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Sci. Signal., 28 September 2010
Vol. 3, Issue 141, p. pe34
Sphingolipids: The Oil on the TRAFire That Promotes Inflammation
Gennaro Napolitano and
Laboratory of Gene Regulation and Signal Transduction, Departments of Pharmacology and Pathology, School of Medicine, University of California, San Diego, 9500 Gilman Drive, La Jolla, CA 92093, USA.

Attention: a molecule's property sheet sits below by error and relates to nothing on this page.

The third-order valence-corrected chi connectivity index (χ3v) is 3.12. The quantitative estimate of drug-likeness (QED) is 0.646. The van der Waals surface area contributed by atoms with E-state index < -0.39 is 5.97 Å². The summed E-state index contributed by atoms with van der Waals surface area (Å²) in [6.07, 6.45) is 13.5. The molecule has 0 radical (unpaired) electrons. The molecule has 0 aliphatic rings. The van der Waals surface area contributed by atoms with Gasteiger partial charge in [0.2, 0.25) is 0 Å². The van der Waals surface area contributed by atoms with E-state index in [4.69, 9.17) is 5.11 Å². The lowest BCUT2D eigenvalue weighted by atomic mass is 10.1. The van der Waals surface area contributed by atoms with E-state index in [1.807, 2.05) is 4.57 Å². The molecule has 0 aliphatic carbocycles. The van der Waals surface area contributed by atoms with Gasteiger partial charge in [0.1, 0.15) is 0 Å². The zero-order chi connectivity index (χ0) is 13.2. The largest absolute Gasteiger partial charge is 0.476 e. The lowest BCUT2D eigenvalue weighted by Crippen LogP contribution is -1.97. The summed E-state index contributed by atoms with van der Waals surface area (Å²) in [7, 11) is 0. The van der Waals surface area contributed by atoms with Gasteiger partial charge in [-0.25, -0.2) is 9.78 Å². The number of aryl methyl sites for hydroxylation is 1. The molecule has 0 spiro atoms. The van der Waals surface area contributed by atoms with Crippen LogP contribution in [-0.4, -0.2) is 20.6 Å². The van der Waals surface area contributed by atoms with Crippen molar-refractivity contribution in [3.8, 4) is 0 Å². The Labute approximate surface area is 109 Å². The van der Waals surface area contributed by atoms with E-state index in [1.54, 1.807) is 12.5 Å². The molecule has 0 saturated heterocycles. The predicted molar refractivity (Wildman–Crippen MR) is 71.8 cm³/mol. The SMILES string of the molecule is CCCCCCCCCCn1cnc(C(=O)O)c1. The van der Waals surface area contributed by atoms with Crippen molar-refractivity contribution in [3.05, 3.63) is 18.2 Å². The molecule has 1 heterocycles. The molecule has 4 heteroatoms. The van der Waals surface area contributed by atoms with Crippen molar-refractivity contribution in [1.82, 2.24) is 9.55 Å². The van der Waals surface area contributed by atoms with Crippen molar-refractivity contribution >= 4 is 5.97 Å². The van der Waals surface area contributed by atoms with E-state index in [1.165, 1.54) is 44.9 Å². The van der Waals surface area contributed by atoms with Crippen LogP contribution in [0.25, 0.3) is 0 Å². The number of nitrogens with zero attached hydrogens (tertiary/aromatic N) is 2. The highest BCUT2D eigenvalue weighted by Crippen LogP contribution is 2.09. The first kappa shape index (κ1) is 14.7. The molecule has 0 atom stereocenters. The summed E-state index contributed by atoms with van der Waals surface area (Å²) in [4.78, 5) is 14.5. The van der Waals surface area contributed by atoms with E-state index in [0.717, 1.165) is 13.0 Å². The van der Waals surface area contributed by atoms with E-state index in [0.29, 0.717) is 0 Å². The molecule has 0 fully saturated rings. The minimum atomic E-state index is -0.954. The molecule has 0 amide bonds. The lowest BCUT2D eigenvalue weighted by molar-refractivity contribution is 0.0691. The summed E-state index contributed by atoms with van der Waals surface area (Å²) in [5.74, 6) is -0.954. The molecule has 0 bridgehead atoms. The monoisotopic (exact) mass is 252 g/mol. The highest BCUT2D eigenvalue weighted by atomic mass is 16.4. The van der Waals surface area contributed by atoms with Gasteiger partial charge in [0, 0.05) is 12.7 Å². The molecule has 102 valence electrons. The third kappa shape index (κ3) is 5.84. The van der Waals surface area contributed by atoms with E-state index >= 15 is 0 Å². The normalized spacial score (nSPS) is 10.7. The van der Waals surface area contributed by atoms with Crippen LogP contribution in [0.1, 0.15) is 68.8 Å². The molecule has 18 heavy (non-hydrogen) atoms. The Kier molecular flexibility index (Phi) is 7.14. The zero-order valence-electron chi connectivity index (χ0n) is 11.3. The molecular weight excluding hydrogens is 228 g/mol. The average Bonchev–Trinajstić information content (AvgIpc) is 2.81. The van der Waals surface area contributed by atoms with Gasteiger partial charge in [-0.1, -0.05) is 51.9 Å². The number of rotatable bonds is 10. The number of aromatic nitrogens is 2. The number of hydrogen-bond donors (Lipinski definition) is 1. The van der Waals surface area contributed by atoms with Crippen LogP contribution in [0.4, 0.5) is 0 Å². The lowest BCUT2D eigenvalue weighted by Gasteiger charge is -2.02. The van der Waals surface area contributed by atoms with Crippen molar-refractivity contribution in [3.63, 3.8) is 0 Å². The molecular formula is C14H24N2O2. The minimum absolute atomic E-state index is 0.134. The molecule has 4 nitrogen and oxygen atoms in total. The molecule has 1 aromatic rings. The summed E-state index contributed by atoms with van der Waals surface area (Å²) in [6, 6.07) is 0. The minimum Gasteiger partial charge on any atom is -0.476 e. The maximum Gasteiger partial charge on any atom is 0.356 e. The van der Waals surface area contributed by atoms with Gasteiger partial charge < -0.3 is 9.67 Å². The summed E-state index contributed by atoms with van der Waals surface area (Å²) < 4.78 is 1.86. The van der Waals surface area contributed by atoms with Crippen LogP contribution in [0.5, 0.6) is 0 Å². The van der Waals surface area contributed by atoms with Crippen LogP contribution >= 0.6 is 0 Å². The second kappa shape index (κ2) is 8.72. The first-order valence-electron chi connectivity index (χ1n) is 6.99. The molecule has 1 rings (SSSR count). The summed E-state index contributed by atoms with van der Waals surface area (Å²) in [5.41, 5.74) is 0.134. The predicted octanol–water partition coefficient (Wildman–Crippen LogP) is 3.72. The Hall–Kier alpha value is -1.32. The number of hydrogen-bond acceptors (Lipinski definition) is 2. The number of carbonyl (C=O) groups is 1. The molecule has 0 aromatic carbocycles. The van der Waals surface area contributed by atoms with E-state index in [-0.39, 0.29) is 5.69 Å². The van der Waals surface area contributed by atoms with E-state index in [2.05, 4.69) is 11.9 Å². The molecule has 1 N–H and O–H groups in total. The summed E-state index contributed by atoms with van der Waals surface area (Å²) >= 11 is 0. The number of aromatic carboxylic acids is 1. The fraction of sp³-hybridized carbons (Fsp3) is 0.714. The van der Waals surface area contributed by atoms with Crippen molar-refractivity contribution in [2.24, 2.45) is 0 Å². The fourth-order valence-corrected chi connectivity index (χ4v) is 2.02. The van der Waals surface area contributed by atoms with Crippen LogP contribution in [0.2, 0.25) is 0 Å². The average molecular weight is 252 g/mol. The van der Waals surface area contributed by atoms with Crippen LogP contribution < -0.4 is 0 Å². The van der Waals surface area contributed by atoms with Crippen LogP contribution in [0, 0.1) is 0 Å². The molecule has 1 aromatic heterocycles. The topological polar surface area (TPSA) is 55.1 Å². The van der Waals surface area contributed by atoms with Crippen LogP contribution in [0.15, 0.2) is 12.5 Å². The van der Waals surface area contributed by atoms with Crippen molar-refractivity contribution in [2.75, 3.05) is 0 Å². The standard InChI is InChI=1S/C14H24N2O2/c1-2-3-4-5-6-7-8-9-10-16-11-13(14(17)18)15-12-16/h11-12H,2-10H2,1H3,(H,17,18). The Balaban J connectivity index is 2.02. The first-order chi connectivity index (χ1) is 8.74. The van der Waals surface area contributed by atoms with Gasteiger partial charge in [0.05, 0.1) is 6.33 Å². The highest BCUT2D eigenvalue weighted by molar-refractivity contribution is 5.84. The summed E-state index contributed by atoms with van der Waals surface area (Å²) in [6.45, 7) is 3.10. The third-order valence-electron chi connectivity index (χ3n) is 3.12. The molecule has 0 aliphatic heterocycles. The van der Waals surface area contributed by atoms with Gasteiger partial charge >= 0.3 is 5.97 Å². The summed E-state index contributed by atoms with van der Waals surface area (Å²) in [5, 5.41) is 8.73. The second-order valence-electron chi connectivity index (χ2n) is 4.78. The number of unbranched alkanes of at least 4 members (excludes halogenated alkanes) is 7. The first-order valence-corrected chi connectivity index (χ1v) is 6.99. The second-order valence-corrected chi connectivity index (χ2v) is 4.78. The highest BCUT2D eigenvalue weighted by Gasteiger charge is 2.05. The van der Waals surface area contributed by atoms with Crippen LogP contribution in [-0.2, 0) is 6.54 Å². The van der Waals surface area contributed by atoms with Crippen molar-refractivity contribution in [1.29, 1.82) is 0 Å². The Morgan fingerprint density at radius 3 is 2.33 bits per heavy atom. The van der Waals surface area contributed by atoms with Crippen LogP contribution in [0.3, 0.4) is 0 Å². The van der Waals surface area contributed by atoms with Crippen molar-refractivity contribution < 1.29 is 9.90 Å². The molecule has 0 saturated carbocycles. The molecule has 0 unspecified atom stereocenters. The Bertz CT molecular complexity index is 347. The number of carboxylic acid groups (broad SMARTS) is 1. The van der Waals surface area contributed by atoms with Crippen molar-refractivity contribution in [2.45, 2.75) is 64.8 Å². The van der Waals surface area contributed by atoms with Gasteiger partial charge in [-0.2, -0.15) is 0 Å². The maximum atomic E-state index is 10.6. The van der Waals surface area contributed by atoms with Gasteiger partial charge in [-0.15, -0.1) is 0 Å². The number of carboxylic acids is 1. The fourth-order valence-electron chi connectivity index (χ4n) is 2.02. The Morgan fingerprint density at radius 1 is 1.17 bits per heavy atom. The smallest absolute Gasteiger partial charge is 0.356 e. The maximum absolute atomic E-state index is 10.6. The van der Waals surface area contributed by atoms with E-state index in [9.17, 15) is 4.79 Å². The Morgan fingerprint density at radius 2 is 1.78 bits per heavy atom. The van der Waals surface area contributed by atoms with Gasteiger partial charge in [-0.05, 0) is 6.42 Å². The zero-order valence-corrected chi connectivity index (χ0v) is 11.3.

Tumor necrosis factor receptor (TNFR)–associated factors (TRAFs) control inflammatory and immune responses by acting downstream of TNFRs and Toll-like receptors (TLRs). TRAF2 in particular has been extensively studied for its involvement in signaling by TNF-, the classic inflammatory cytokine. Because it has a RING finger, it has been suggested that TRAF2 acts as an E3 ubiquitin ligase that catalyzes the noncanonical Lys-63 (K63)–linked polyubiquitination of receptor-induced protein 1 (RIP1), which is an essential event in the activation of the IB kinase complex and consequently nuclear factor B. Furthermore, TRAF2 itself is subject to K63-linked polyubiquitination, a modification that is rapidly induced upon receptor ligation and was interpreted to be the result of self-ubiquitination. However, formal evidence that TRAF2 is an active E3 ubiquitin ligase was lacking. New evidence shows that sphingosine-1-phosphate (S1P), a sphingolipid that is synthesized during inflammatory responses, is an essential cofactor for TRAF2 ubiquitin ligase activity. S1P binds to TRAF2 and promotes TRAF2-mediated K63-linked RIP1 polyubiquitination, providing direct evidence that TRAF2 is an active E3 ubiquitin ligase and also introducing lipid second messengers into the realm of TNFR and TLR signaling.